Music & Nightlife

The Double Door’s final weekend brings joy and tears

Gigi Dover, from her album release earlier this year.
Gigi Dover, from her album release earlier this year.

In early December, musicians and patrons – mostly Kickstarter backers – gathered at the Double Door Inn to watch the crowdfunded documentary about the venue, which closes its doors for good this week following the final edition of the weekly Monday Night Allstars jam.

It’s the latest local live music venue to shut down in little over a year. Tremont Music Hall closed in December 2015. Chop Shop a month before that. Amos’ Southend closes in March. The Milestone survives for now thanks in part to a GoFundMe campaign that allowed for much needed repairs to the West Charlotte building.

But the Double Door is the oldest and most fabled venue to close. It dates back to 1973, when owner Nick Karres and his brother Matt bought the former home and shop. It hosted Stevie Ray Vaughan and other notable acts early in their career. The night Eric Clapton played after an arena show is a local legend that many wish they’d witnessed.

“It was living history,” says photographer and author Daniel Coston, who co-wrote a book on the club and began shooting photos there in 1996. “You could always take people to that place and say, ‘This is where I saw Leon Russell in 1998,’ ‘This is where I hung out with (blues musician) Hubert Sumlin,’ ‘This is where Stevie Ray Vaughan played.’ 

“If you are a fan of a certain age, if you saw Zydeco, Americana, or reggae acts (in Charlotte), you saw it here first at the Double Door,” says Jay Ahuja, one of the film’s producers.

When Ahuja learned from Karres that the club was being sold to make way for Central Piedmont Community College’s expansion, he wanted to find a way to preserve it.

“I’ve lived here since 1986 and have seen too many things disappear and there be no preservation or documentary,” says the author and media veteran, who teamed with WSOC anchor Kim Brattain, her business partner Rick Fitts, and filmmaker Chuck Bludsworth to document the club’s history and final days.

The film covers the venue’s history, but also shares what the club meant to the musicians that played there, from national bands like the Nighthawks to local acts like the Gigi Dover, Bill Noonan, the Spongetones, and Randy Franklin, who wrote a song about the club that closes the film.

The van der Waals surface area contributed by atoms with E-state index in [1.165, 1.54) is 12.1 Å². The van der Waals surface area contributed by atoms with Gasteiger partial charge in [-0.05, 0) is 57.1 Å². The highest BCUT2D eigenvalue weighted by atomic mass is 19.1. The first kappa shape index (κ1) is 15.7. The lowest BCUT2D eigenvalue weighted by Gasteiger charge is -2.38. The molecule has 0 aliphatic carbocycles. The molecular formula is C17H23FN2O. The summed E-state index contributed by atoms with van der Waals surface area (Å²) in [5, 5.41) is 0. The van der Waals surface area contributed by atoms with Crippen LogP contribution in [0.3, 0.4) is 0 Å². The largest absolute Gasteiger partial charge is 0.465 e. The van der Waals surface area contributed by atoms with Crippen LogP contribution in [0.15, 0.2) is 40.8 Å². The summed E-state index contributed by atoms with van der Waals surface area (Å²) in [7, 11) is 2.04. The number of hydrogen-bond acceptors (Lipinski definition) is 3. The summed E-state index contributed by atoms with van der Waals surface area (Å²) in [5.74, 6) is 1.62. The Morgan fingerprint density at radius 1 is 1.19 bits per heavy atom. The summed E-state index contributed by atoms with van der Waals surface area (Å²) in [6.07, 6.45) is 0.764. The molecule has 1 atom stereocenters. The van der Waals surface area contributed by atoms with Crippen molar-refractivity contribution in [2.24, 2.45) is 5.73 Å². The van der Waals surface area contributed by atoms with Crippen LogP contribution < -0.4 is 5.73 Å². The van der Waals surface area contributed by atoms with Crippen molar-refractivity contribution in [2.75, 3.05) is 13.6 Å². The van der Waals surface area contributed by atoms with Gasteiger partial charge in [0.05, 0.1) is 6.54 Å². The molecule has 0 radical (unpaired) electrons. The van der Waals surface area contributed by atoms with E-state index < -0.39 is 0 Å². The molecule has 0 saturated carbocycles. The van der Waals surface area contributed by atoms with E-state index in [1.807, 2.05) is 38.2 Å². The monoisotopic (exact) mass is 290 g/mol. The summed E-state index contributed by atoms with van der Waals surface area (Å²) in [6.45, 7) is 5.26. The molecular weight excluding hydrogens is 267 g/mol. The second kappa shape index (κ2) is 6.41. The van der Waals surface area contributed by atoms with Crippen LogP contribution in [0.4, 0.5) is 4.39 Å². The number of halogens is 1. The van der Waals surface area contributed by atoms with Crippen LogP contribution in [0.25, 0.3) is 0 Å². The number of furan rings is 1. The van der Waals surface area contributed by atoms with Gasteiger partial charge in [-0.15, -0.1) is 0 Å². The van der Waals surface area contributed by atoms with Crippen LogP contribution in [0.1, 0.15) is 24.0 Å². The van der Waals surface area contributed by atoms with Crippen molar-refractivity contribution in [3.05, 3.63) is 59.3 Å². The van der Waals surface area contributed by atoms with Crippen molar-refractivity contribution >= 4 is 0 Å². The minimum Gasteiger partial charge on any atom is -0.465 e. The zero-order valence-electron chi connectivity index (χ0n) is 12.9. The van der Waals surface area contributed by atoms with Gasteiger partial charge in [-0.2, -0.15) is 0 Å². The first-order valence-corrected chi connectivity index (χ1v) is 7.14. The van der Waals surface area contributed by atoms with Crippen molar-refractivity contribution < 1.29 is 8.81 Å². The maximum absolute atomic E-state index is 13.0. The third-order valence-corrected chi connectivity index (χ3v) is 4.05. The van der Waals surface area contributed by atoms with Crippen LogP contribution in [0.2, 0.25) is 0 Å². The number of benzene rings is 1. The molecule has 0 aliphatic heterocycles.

Veteran Charlotte rock quartet Leisure McCorkle rushed the release of its album – “5000 Light Years Beyond the Speed of Sound” – in order to hold its CD release show there Friday.

“I’ve been playing there since I was 14 or 15. It’s as important to me as the Milestone,” says the group’s frontman, Lee McCorkle.

Saturday, the Spongetones’ annual New Year’s Eve gig is sold out, as is Monday’s Allstars finale.

Sunday, the club hosts the Charlotte Blues Society, as it has for years. Although it was dubbed the home of the blues, it also nurtured rock, folk, reggae and R&B acts. It’s where the Avett Brothers recorded their second album, and where promoter Gregg McCraw launched MaxxMusic, which now books multiple venues around the city.

“They were more than just the blues. They were a home for music that wouldn’t have found a place in Charlotte otherwise,” Coston says. “They were bringing in Zydeco and roots. Bands like the Federal Brothers and Belmont Playboys and the Spongetones established a hub for themselves there.”

“If we are what we leave behind,” Ahuja adds, “Nick and his staff have left us a legacy of great music, a history of giving back and incredible times.”

“It’s more than just a local bar. It was a linchpin for the national and regional music scene,” Coston says. “It’s been recognized as the oldest blues venue this side of the Mississippi. It’s literally one of the oldest venues in the country, and the oldest with the same owner.”

Given Charlotte’s history of demolishing old buildings and building new ones, it’s important for those who frequented it to make sure the Double Door isn’t forgotten once the house is gone.

“I do understand that clubs and bars have to close and people change and need to move on, but I was born and raised here and have traveled around the world,” McCorkle says. “I see other cities protect their historic and cultural landmarks to the teeth. I wish Charlotte would do more for our culture here.”

Leisure McCorkle plays the Double Door’s final weekend.

WHEN: 9 p.m. Friday

WHERE: Double Door, 1218 Charlottetown Ave.

TICKETS: $10-$12